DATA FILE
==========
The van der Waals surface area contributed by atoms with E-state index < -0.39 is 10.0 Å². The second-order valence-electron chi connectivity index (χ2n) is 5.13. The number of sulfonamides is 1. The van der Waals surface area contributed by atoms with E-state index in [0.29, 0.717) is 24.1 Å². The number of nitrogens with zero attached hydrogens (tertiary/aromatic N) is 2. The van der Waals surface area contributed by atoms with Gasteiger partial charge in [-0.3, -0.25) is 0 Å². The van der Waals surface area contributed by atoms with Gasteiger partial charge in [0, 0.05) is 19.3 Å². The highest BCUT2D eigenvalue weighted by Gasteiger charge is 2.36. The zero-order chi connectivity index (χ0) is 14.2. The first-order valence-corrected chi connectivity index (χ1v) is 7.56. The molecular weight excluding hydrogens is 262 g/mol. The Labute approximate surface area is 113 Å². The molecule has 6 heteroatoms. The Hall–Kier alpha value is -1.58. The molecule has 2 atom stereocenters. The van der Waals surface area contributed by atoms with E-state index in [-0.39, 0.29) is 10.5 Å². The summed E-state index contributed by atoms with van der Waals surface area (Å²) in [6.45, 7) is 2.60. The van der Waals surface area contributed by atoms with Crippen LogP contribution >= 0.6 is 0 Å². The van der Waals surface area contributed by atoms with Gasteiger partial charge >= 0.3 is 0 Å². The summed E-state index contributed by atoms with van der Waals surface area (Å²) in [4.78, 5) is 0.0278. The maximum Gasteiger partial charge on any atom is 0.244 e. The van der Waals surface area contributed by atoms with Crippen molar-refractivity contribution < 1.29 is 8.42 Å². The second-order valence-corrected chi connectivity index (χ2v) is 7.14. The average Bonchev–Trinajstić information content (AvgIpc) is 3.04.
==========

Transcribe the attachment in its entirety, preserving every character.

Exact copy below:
The van der Waals surface area contributed by atoms with E-state index < -0.39 is 10.0 Å². The second-order valence-electron chi connectivity index (χ2n) is 5.13. The number of sulfonamides is 1. The van der Waals surface area contributed by atoms with E-state index in [0.29, 0.717) is 24.1 Å². The number of nitrogens with zero attached hydrogens (tertiary/aromatic N) is 2. The van der Waals surface area contributed by atoms with Gasteiger partial charge in [-0.3, -0.25) is 0 Å². The van der Waals surface area contributed by atoms with Gasteiger partial charge in [0, 0.05) is 19.3 Å². The highest BCUT2D eigenvalue weighted by Gasteiger charge is 2.36. The zero-order chi connectivity index (χ0) is 14.2. The first-order valence-corrected chi connectivity index (χ1v) is 7.56. The molecular weight excluding hydrogens is 262 g/mol. The Labute approximate surface area is 113 Å². The molecule has 6 heteroatoms. The Hall–Kier alpha value is -1.58. The molecule has 2 atom stereocenters. The van der Waals surface area contributed by atoms with E-state index in [-0.39, 0.29) is 10.5 Å². The summed E-state index contributed by atoms with van der Waals surface area (Å²) in [6.45, 7) is 2.60. The van der Waals surface area contributed by atoms with Crippen LogP contribution >= 0.6 is 0 Å². The van der Waals surface area contributed by atoms with Gasteiger partial charge >= 0.3 is 0 Å². The summed E-state index contributed by atoms with van der Waals surface area (Å²) in [4.78, 5) is 0.0278. The maximum Gasteiger partial charge on any atom is 0.244 e. The van der Waals surface area contributed by atoms with Crippen molar-refractivity contribution < 1.29 is 8.42 Å². The second-order valence-corrected chi connectivity index (χ2v) is 7.14. The average Bonchev–Trinajstić information content (AvgIpc) is 3.04.